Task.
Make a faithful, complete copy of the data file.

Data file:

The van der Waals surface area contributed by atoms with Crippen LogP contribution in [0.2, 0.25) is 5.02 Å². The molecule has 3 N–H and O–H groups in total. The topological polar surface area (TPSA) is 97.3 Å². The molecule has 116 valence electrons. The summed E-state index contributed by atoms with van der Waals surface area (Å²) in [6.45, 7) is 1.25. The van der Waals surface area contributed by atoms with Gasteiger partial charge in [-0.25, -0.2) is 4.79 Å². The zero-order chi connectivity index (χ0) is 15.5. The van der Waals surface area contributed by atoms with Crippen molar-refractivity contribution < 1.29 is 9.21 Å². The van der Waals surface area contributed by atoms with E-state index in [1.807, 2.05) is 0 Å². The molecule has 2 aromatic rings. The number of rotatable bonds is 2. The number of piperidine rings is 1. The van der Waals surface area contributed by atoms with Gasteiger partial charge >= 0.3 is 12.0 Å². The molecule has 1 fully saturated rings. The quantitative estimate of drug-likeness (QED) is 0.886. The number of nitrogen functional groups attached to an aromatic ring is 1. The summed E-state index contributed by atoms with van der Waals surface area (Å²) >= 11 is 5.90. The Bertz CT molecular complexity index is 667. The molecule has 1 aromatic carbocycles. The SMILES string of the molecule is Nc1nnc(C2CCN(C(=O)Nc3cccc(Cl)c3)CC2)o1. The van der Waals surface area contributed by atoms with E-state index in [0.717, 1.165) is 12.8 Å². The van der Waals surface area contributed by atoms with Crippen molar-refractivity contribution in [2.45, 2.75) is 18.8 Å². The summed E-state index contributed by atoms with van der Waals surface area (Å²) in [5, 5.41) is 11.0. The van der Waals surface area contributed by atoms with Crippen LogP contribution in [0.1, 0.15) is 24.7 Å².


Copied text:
The van der Waals surface area contributed by atoms with Crippen LogP contribution in [0.2, 0.25) is 5.02 Å². The molecule has 3 N–H and O–H groups in total. The topological polar surface area (TPSA) is 97.3 Å². The molecule has 116 valence electrons. The summed E-state index contributed by atoms with van der Waals surface area (Å²) in [6.45, 7) is 1.25. The van der Waals surface area contributed by atoms with Gasteiger partial charge in [-0.25, -0.2) is 4.79 Å². The zero-order chi connectivity index (χ0) is 15.5. The van der Waals surface area contributed by atoms with Crippen molar-refractivity contribution < 1.29 is 9.21 Å². The van der Waals surface area contributed by atoms with E-state index in [1.807, 2.05) is 0 Å². The molecule has 2 aromatic rings. The number of rotatable bonds is 2. The number of piperidine rings is 1. The van der Waals surface area contributed by atoms with Gasteiger partial charge >= 0.3 is 12.0 Å². The molecule has 1 fully saturated rings. The quantitative estimate of drug-likeness (QED) is 0.886. The number of nitrogen functional groups attached to an aromatic ring is 1. The summed E-state index contributed by atoms with van der Waals surface area (Å²) >= 11 is 5.90. The Bertz CT molecular complexity index is 667. The molecule has 1 aromatic carbocycles. The SMILES string of the molecule is Nc1nnc(C2CCN(C(=O)Nc3cccc(Cl)c3)CC2)o1. The van der Waals surface area contributed by atoms with E-state index in [0.717, 1.165) is 12.8 Å². The van der Waals surface area contributed by atoms with Crippen molar-refractivity contribution in [2.45, 2.75) is 18.8 Å². The summed E-state index contributed by atoms with van der Waals surface area (Å²) in [5, 5.41) is 11.0. The van der Waals surface area contributed by atoms with Crippen LogP contribution in [0.1, 0.15) is 24.7 Å².